OMG! My title rhymes! I can add “Poet” to my list of professions. Let me go and do that on LinkedIn right now.
Anyway, so, you and your fellow founders are ready to start. You’ve got your Founders Agreement in place and you are ready to set up a corporation and begin your journey towards success and riches! Yay!
Naturally, you cannot do this without another legal document. 🙂 Rest easy, at least at this stage of the game, this one probably isn’t going to be too bad.
As part of establishing and registering your corporation, you will need to draft Articles of Association (alternatively, Articles of Incorporation or, in Israel, Takanon תקנון). These Articles serve as a company’s constitution—they detail out the framework and rules for company ownership and management. Fortunately, for smaller entities, these tend to be boilerplate; whomever is handling the registration for you just uses a template, fills in a few blanks and voila! Articles of Association! Of course, as the company grows and becomes more complex, the Articles will be amended to reflect this. In many places one is required to file a copy of the Articles with the relevant government agency as part of the process of registering a corporation and may also be required to file new versions as the Articles are updated.
Most definitions of “Articles of Association” will note that the document will include a definition of the company’s purpose. Now this is technically true. However a lot of the time, the purpose given will be as broad and general as is humanly possible. Think along the lines of “engage in legal commercial activities” as opposed to “operate a cookie factory”. This gives you the flexibility to change your company’s line of business in the future without a lot of legal fuss.
What sorts of matters are you likely to find discussed in the Articles?
- Company name.
- Company purpose (see comment above).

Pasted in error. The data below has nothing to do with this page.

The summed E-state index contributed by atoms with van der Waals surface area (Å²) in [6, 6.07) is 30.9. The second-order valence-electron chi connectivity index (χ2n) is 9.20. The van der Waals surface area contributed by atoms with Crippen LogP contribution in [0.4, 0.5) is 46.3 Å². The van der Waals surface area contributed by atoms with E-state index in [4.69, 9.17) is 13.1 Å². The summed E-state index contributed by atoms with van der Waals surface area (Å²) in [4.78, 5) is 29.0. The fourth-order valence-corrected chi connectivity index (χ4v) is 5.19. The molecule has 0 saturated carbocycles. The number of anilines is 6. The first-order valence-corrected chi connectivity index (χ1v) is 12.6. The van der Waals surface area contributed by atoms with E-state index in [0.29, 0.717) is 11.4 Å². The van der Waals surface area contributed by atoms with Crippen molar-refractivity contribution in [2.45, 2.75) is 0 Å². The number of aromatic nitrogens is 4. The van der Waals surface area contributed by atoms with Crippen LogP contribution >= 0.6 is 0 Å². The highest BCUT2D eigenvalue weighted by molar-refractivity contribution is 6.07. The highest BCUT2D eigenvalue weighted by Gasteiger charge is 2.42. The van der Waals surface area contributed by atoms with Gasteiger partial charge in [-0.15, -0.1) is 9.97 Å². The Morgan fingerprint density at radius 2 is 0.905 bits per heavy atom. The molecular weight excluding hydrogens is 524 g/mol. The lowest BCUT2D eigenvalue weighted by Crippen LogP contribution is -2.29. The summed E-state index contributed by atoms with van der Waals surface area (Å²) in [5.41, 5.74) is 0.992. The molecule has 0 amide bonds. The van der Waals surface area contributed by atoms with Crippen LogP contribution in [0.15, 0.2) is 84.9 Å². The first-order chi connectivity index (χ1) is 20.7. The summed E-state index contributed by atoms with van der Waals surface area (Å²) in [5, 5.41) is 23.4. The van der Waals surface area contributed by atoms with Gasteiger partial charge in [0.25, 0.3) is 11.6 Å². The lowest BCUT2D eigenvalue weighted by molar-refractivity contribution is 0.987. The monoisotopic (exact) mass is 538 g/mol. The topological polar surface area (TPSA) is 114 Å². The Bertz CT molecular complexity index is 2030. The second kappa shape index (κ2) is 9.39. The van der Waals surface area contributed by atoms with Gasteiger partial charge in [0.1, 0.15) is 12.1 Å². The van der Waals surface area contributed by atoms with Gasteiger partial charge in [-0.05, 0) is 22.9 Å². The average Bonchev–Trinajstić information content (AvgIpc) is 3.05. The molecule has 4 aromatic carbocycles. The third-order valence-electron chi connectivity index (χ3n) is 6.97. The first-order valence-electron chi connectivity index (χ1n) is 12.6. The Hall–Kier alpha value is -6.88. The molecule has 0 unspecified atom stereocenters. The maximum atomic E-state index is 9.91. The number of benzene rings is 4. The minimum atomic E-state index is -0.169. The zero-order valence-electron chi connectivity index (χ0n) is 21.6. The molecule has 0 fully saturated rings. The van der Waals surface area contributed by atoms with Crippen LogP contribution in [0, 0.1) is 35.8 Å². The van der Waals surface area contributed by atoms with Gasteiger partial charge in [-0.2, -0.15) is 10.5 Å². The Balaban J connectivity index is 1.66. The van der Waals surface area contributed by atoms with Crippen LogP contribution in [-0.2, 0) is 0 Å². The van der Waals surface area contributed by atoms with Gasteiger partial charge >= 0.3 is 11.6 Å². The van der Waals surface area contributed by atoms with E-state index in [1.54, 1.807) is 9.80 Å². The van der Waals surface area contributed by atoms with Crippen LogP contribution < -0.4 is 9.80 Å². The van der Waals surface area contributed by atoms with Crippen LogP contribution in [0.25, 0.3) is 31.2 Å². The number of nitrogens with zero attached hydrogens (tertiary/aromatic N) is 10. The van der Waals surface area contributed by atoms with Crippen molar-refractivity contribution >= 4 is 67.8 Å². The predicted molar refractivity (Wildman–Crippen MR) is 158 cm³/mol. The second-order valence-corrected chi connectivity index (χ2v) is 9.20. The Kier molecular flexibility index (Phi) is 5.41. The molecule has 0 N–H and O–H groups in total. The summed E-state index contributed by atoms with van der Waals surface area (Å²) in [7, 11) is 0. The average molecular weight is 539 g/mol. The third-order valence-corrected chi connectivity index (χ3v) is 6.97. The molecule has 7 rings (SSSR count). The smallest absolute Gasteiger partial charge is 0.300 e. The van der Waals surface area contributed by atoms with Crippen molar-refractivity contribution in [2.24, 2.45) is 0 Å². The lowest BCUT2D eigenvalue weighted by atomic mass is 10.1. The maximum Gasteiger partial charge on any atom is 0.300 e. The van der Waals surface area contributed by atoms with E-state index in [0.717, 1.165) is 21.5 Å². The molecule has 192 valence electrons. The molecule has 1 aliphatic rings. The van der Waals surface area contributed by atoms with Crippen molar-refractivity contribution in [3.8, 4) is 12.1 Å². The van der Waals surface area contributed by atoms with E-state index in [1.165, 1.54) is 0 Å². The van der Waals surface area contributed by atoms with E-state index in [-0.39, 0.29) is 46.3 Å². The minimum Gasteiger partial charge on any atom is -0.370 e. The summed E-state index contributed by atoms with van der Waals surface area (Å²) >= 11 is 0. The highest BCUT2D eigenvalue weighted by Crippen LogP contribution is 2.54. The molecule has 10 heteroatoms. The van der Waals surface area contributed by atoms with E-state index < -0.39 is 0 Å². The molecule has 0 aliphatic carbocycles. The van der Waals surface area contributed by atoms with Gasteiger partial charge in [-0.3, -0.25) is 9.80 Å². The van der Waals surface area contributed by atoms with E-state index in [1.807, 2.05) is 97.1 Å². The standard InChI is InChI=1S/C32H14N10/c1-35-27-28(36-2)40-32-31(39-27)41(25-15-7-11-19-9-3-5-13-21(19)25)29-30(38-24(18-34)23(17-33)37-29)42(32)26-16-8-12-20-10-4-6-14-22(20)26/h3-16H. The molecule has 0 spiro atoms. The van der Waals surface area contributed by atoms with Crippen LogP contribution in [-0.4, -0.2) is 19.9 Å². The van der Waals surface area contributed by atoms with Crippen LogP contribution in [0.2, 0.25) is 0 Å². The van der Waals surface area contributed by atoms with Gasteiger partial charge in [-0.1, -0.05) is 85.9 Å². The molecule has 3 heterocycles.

- Where the company is being incorporated.
- The company’s legal form (e.g. private corporation versus publicly traded corporation).
- Capital structure. In addition to a listing of the company’s share capital, this section will include copious amounts of often painfully detailed information both on the shares themselves as well as on events which impact capital structure. Examples include: voting rights, conversion rights, anti-dilution protection rights and calculations, impact of share splits or combinations, how and when the capital structure and/or the number of shares can be changed and myriad other equity-related issues. As additional classes of shares are added, the length of this section is liable to increase exponentially as the terms applicable to each class may vary.
- Share purchase and payment.
- Share sales and transfers. For example, shareholders may be required to offer shares to existing shareholders before selling them to a third party.
- Dividend policy.
- Shareholder meetings and voting rights.
- Board of Directors operating manual. Everything from the number of directors, how they are selected and when and how they operate to what happens if a director is on vacation and there is a meeting.
- Appointment of the CEO.
- Company management and decision making. What decisions may only be made by the shareholders? What decisions may only be made by the Board? What decisions require a unanimous vote, or a super-majority? What decisions is the Board required to make (e.g. appointing an auditor or establishing the company signature rights).
- Financial recordkeeping and reporting.
- Company liquidation. What happens on an exit event, such as an IPO or merger? If the Company goes bankrupt?
Obviously, the above is not a comprehensive list. Certain elements of the Articles are likely to be based on the applicable laws and regulations in the country or state where the company has been incorporated. For example, the Articles of Association for an Israeli corporation will always include terms that the shareholders must hold an annual meeting and that the Board of Directors must appoint the CEO and auditor, as these are dictated by the Israeli Corporations Law. And of course, Articles will further vary from company to company based on how the owners of the company decide to manage company affairs!
One final note…. In the UK and other countries, the information above is broken up into two documents, a Memorandum of Association and Articles of Association. While the structure is therefore a bit different, the overall goal—to create a framework for your company—remain the same.